To increase the fusing accuracy, we minimized the influence of clouds by using 16-day composites of the MODIS data covering the prediction period [48]. Images for the same period were fused and predicted using only clean Landsat and MODIS images without clouds. For the 3 years of 2000, 2010, and 2019, a total of 54 images were fused via this method.
Using STARFM to estimate the reflectance over the fusion period assumes that the time-series change in MODIS data is the same as that in the Landsat data. Weighted combining was performed, considering the temporal, spectral, and spatial similarities of MODIS and Landsat data per pixel. We used STARFM to directly blend vegetation indices (VIs) derived from SPOT5 and MOD09Q. Several studies have found that the STARFM method performs better when directly fusing VIs than when the reflectance is fused before the VIs are calculated [50]. The value of the prediction timing for each pixel was calculated using the following equation:
L ( x w / 2 ,   y w / 2 ,   t k ) = i = 1 w j = 1 w k = 1 K W i j k × [ M ( x i , y j , t k ) + L ( x i , y j , t 0 ) M ( x i , y j , t 0 ) ]
where w is the size of the search window and is a parameter that determines the spatial similarity at the predicted position; W is a weight, determined according to the temporal, spectral, and spatial similarity between MODIS and Landsat data. Time similarity at the fused time is calculated using the time difference between the MODIS data and Landsat data. Spatial similarity is given a higher weight as it is closer in terms of the distance between the predicted position (the center of the search window) and the surrounding pixels. Spectral similarity is calculated by assigning a high weight to the pixels having similar spectral difference between surface reflectance of MODIS-Landsat. In this study, we used the Python code of STARFM from [51].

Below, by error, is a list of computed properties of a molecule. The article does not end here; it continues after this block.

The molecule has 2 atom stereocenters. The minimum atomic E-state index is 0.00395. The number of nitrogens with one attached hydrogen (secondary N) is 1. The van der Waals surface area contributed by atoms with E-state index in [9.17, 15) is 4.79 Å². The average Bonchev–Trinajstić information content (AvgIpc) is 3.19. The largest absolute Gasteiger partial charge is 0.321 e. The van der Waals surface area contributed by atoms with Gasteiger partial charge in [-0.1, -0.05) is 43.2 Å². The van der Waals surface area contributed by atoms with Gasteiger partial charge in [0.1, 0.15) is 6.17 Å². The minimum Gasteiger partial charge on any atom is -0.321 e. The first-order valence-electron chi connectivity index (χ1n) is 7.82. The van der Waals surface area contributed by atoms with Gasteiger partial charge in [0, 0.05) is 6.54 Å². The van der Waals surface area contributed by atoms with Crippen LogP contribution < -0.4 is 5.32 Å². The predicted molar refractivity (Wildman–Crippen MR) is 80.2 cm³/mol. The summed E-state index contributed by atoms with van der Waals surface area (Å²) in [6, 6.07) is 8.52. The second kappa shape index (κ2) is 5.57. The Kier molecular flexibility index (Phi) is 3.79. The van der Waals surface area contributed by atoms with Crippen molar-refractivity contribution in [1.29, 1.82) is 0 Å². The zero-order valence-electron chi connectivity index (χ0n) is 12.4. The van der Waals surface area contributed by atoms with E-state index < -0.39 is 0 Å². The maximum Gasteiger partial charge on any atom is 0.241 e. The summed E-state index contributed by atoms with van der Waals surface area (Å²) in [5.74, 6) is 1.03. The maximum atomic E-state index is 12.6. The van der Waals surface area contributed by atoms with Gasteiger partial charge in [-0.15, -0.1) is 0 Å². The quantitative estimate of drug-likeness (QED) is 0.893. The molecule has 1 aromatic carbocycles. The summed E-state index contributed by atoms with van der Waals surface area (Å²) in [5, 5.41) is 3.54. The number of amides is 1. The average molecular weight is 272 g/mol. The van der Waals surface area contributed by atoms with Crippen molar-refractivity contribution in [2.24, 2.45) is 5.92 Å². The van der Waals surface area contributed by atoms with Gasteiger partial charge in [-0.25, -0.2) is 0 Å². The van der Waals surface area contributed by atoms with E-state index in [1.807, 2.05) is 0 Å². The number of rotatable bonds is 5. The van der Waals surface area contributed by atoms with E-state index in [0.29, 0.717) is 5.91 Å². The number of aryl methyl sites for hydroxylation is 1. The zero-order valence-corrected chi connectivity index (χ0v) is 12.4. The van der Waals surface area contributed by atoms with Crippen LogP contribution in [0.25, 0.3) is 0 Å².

2.6. Parameters of STARFM

The image fusion accuracy and the time required for STARFM depend on two parameter values: the size of the search window and the number of classes classifying spectral differences between the surface reflectance of MODIS-Landsat. To improve the accuracy, it is important to determine the ideal size of the search window and the number of classes [29]. The size of the search window, which sets the areas searching for similar pixels, was set to an appropriate value through pilot prediction because, otherwise, the result may be less accurate than a certain value, depending on the target location [25]. In most studies, the size of the search window has a more direct influence on the prediction accuracy rather than the number of classes; therefore, the size of the search window will be set first, followed by the number of classes [27]. For the pilot prediction, the size of the search window and the number of classes were set by referring to the results of previous studies, and the optimal value such as window size and the number of classes was chosen in consideration of the fusion accuracy and the time required.
Two statistical criteria, the coefficient of determination () and the root mean square error (RMSE), were selected to set the optimizing value of window size and the number of classes. These criteria are widely used to evaluate phenology extraction results [29,52]. They are calculated as follows:
R 2 = ( M i F i ) 2 / ( M i A i ) 2
  R M S E =   i = 1 n ( M i E i ) 2
where M i is the measured value, F i is the linear fitting value, A i is the average value of the measured data, and E i is the estimated value.

2.7. Phenological Analysis Based on Forest Types

NDVI is very effective for monitoring vegetation changes over large areas [53], and is easily calculated from satellite imagery with the following equation:
N D V I = ( NIR Red ) / ( NIR + Red )
Here, NIR refers to the value of the near-infrared band, and Red refers to the value of the red-light band. NDVI ranges from −1 to 1, and values closer to 1 generally indicate higher vegetation vitality. The seasonality of local plants can be analyzed through changes in NDVI values throughout the year. NDVI image data predicted through STARFM were classified according to forest type to analyze changes in growth characteristics. The image data were classified into forest types using the ArcGIS program and based on the community distribution map of the current Mount Halla Absolute Conservation Area.

3. Results and Discussion